Local Produce

Seasonings
Many homes in Barbados have a small kitchen garden tucked away behind their homes in which they grow herbs. The most typical way to use them is to make a blend of fresh herbs and spices known locally as Bajan seasoning - it includes thyme, marjoram, spring onions, onions, garlic, parsley, basil and scotch bonnet peppers blended with clove, black pepper, paprika and salt. The pepper gives a pleasant bite and brings out the flavour of the ingredients. Many people make this themselves but various versions are sold islandwide.

Local herbs are also used to make various teas and old-time remedies - bush tea for a bad cough or a cleansing, ginger and garlic for a sore throat. A grandmother's cure is potent and guaranteed to work fast for any ailment that might betide.
 
Fruits and Vegetables
Locally grown are some of the finest and yummiest fruits and veggies, much tastier (and cheaper) straight from the field than the heavily-preserved imported versions. (Though you will of course find the non-homegrown stuff as well.) Sweet potatoes, tomatoes, lettuce, okras, peppers, squash, plantains, and breadfruit abound, just to name a few . . . as well as indigenous fruits of every kind - mangoes, sugar apples, passion fruit, guavas, mammee apple, pawpaw, grapefruit, Bajan cherries, limes, coconuts - you get the point. Then there's things you won't find in the supermarkets - breathing heaps of produce arranged on trays and liberated from their plastic prisons - fresh pulses, snake gourd and bitter karela, mauby bark, breadnuts (in season), buffets and shaddock. Anybody up for a market trip?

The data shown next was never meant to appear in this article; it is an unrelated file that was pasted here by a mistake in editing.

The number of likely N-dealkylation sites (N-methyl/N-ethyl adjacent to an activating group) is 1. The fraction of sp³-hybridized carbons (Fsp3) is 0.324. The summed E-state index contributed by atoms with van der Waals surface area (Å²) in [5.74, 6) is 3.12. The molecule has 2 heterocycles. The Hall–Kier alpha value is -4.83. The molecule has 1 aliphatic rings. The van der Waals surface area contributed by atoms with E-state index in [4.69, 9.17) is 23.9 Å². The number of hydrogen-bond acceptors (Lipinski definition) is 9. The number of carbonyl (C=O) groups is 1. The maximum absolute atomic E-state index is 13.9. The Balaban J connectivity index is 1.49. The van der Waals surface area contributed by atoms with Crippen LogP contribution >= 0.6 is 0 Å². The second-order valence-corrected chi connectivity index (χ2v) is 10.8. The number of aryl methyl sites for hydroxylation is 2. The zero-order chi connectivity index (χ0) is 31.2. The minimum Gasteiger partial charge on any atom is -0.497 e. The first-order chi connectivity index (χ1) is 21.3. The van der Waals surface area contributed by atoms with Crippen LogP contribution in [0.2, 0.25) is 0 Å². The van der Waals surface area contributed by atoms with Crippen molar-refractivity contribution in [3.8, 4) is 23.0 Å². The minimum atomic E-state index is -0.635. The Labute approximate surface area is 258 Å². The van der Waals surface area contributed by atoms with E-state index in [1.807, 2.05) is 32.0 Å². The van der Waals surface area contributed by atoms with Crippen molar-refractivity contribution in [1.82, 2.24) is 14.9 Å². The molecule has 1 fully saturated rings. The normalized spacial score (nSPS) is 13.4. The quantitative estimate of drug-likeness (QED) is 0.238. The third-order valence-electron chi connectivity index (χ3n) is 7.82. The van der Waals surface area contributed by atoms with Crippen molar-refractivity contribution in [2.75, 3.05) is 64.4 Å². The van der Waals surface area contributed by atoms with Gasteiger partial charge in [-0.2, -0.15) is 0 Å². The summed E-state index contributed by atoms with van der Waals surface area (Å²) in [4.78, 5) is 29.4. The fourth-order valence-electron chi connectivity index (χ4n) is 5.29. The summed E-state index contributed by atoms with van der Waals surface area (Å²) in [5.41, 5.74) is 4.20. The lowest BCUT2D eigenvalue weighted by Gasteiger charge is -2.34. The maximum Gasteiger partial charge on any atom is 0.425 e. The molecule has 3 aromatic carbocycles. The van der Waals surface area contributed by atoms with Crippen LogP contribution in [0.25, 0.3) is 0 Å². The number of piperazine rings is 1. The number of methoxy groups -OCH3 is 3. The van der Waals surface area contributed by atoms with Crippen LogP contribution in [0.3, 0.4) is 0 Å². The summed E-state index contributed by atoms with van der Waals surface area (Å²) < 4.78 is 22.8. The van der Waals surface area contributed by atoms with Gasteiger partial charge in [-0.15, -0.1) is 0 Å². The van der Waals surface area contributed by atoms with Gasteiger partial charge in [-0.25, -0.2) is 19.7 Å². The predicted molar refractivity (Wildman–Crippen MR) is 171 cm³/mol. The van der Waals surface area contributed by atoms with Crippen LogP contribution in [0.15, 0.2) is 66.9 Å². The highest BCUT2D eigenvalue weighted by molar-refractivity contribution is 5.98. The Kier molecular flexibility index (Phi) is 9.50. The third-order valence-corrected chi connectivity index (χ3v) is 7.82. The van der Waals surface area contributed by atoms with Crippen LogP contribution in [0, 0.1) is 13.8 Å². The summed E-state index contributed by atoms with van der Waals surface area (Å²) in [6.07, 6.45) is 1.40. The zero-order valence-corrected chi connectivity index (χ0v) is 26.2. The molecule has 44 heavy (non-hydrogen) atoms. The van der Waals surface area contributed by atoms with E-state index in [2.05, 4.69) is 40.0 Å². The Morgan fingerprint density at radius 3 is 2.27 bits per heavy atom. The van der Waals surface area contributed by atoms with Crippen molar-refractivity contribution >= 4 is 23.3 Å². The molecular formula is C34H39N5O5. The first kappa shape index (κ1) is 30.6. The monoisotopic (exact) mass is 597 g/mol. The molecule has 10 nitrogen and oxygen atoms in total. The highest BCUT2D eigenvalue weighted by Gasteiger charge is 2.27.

The combination of these seasonings, fruits and vegetables are fabulous for creating rubs, sauces and condiments of every kind, not to mention preserves and chutneys, fabulous dips and drinks. You can find some of these wrapped for gift-giving at the Ins and Outs of Barbados Gift Emporium as well at other specialty stores, corners shops and supermarkets around the island.
 
Read more about how these provisions are used in Barbadian salads, soups and main dishes.